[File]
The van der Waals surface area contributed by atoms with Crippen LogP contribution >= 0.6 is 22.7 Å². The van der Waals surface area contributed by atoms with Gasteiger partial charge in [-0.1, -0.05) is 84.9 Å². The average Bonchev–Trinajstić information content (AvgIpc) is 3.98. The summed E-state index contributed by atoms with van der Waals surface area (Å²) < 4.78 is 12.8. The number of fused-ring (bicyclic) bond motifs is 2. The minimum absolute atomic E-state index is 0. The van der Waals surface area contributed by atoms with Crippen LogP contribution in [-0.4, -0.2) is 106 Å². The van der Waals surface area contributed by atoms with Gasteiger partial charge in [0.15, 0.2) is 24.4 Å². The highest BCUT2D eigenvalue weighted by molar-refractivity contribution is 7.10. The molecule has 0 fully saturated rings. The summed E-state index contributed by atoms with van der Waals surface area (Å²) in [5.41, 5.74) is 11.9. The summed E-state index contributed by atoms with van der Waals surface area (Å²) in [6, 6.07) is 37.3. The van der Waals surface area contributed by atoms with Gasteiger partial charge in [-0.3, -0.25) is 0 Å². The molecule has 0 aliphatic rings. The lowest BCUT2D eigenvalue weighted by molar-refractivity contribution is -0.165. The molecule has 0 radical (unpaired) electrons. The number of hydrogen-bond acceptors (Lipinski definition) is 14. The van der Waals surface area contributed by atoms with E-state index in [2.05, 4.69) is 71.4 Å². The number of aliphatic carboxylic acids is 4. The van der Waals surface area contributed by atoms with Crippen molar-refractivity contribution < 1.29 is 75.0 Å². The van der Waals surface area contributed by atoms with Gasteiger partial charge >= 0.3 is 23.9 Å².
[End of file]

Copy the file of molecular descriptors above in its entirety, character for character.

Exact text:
The van der Waals surface area contributed by atoms with Crippen LogP contribution >= 0.6 is 22.7 Å². The van der Waals surface area contributed by atoms with Gasteiger partial charge in [-0.1, -0.05) is 84.9 Å². The average Bonchev–Trinajstić information content (AvgIpc) is 3.98. The summed E-state index contributed by atoms with van der Waals surface area (Å²) < 4.78 is 12.8. The number of fused-ring (bicyclic) bond motifs is 2. The minimum absolute atomic E-state index is 0. The van der Waals surface area contributed by atoms with Crippen LogP contribution in [-0.4, -0.2) is 106 Å². The van der Waals surface area contributed by atoms with Gasteiger partial charge in [0.15, 0.2) is 24.4 Å². The highest BCUT2D eigenvalue weighted by molar-refractivity contribution is 7.10. The molecule has 0 fully saturated rings. The summed E-state index contributed by atoms with van der Waals surface area (Å²) in [5.41, 5.74) is 11.9. The summed E-state index contributed by atoms with van der Waals surface area (Å²) in [6, 6.07) is 37.3. The van der Waals surface area contributed by atoms with Gasteiger partial charge in [-0.3, -0.25) is 0 Å². The molecule has 0 aliphatic rings. The lowest BCUT2D eigenvalue weighted by molar-refractivity contribution is -0.165. The molecule has 0 radical (unpaired) electrons. The number of hydrogen-bond acceptors (Lipinski definition) is 14. The van der Waals surface area contributed by atoms with E-state index in [2.05, 4.69) is 71.4 Å². The number of aliphatic carboxylic acids is 4. The van der Waals surface area contributed by atoms with Crippen molar-refractivity contribution < 1.29 is 75.0 Å². The van der Waals surface area contributed by atoms with Gasteiger partial charge >= 0.3 is 23.9 Å².